Marijuana Use Among Seniors Over 65 is Rising

Marijuana use is rising sharply among seniors over 65, study says, and there are serious risks

according to this CNN Study Report

The numbers of American seniors over age 65 who now smoke marijuana or use edibles increased two-fold between 2015 and 2018, according to research published Monday in JAMA.

California septuagenarian Carol Collin is one of them. About two years ago she began eating a marijuana “gummy” each night before bed to help with sleep.
“I am an absolute chronic insomniac. I have been ever since I was a little tiny child — it just drives me crazy,” Collin said. “I take this little cube and it just makes me drowsy so I can sleep and doesn’t leave me groggy in the morning.”
For pain relief, Collin uses a topical cream that contains both THC — the compound in the marijuana plant that makes you high — and CBD, the the compound in the plant used in medicinal marijuana. “I’m doing this to sleep and provide pain relief and I find it works”, she said. “I wouldn’t have done it if it was illegal.”
Dr. Benjamin Han, an assistant professor of geriatric medicine and palliative care at NYU Grossman School of Medicine said, “What I’m seeing in my clinic are a lot of older adults who are very curious about cannabis to treat this or that chronic disease and symptoms,”

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“I find it fascinating that people who would never touch an illegal drug are now trying to get it, even if it’s just for medical purposes,” said study co-author Joseph Palamar, an associate professor of population health at NYU Grossman School of Medicine.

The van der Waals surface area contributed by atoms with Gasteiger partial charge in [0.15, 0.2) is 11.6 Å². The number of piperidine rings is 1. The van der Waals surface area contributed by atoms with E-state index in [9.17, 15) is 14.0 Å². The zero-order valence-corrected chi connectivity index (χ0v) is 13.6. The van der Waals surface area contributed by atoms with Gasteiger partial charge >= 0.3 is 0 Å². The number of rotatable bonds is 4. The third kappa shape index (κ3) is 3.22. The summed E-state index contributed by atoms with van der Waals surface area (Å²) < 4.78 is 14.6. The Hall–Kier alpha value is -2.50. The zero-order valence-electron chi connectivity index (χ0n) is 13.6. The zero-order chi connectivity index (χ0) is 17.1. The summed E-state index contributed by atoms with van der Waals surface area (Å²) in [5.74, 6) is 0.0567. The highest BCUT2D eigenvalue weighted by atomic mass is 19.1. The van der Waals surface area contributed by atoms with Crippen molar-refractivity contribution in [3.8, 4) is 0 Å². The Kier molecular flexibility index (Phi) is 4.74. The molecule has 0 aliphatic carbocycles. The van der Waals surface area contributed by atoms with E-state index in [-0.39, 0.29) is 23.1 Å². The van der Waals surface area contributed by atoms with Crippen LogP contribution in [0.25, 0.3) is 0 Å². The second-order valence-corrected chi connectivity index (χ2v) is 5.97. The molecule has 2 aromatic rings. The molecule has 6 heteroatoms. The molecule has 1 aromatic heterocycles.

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rolling-marijuana-cigaretteOver the last decade, Palamar and Han have published several papers estimating marijuana use by American seniors. To do so they analyze data from the National Survey on Drug Use and Health, a nationally representative survey of 15,000 people in the US who do not live in an institution, such as a nursing home.

“I was curious to see if it was people who are more sick, with say, multiple chronic conditions, trying cannabis, or is it the healthier people, perhaps with only one health condition,” Han said. “And it appears it’s the healthier older people who are trying cannabis more.”

Worrisome findings

“As a geriatrician, I worry about any kind of prescribed medicine or substance use — anything that has any kind of psychoactive effects,” Han said. “I worry about things like dizziness, falls. I worry how it may interact with certain medical conditions.”

An additional concern for many baby boomers who tried weed in the 1960s and ’70s, Palamar said, is the change in the nature of marijuana over the years.
“Weed has been getting stronger over the past few decades,” Palamar said, “and a lot of these seniors don’t take dosing seriously, especially edibles. They think ‘What’s the big deal? I used to do this when I was a kid.’

However, 74-year-old Carol Collin disagreed. “Eating or smoking too much pot isn’t a worry. Even when we were doing this years and years and years ago, I wasn’t much into eating brownies or the smoking kind of stuff ’cause I didn’t like losing my control of my life,” she said.

“And the people I know that are using marijuana today, they’re not drinking or smoking or anything. They’re using it for the pain relief because it works.”

Read the full article here:  CNN Study Report